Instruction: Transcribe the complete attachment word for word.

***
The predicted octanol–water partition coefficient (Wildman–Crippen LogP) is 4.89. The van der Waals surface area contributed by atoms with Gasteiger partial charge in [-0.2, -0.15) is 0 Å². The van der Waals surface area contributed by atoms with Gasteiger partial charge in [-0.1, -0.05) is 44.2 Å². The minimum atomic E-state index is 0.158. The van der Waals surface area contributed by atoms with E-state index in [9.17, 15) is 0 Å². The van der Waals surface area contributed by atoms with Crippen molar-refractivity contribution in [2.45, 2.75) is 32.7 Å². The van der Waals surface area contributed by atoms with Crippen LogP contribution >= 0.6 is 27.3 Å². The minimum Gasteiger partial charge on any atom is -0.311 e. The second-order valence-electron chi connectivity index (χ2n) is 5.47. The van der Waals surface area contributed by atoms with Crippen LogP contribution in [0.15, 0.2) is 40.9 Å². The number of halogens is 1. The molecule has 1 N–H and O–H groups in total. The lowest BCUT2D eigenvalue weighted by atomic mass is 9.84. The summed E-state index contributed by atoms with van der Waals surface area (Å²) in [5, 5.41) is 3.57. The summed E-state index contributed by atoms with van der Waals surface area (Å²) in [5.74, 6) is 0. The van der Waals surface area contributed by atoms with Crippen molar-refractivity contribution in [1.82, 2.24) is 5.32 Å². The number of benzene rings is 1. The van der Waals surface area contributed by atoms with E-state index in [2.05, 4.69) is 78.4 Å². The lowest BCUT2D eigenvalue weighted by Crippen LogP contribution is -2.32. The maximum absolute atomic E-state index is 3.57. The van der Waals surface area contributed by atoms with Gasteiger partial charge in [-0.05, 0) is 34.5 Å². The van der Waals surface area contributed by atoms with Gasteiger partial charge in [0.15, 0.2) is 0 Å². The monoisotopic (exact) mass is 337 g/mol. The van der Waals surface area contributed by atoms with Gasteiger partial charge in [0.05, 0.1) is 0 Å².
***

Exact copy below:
The predicted octanol–water partition coefficient (Wildman–Crippen LogP) is 4.89. The van der Waals surface area contributed by atoms with Gasteiger partial charge in [-0.2, -0.15) is 0 Å². The van der Waals surface area contributed by atoms with Gasteiger partial charge in [-0.1, -0.05) is 44.2 Å². The minimum atomic E-state index is 0.158. The van der Waals surface area contributed by atoms with E-state index in [9.17, 15) is 0 Å². The van der Waals surface area contributed by atoms with Crippen molar-refractivity contribution in [2.45, 2.75) is 32.7 Å². The van der Waals surface area contributed by atoms with Crippen LogP contribution >= 0.6 is 27.3 Å². The minimum Gasteiger partial charge on any atom is -0.311 e. The second-order valence-electron chi connectivity index (χ2n) is 5.47. The van der Waals surface area contributed by atoms with Crippen LogP contribution in [0.15, 0.2) is 40.9 Å². The number of halogens is 1. The molecule has 1 N–H and O–H groups in total. The lowest BCUT2D eigenvalue weighted by atomic mass is 9.84. The summed E-state index contributed by atoms with van der Waals surface area (Å²) in [5, 5.41) is 3.57. The summed E-state index contributed by atoms with van der Waals surface area (Å²) in [5.74, 6) is 0. The van der Waals surface area contributed by atoms with Crippen molar-refractivity contribution in [1.82, 2.24) is 5.32 Å². The number of benzene rings is 1. The van der Waals surface area contributed by atoms with E-state index in [2.05, 4.69) is 78.4 Å². The lowest BCUT2D eigenvalue weighted by Crippen LogP contribution is -2.32. The maximum absolute atomic E-state index is 3.57. The van der Waals surface area contributed by atoms with Gasteiger partial charge in [-0.05, 0) is 34.5 Å². The van der Waals surface area contributed by atoms with Gasteiger partial charge in [0.15, 0.2) is 0 Å². The monoisotopic (exact) mass is 337 g/mol. The van der Waals surface area contributed by atoms with Gasteiger partial charge in [0.05, 0.1) is 0 Å².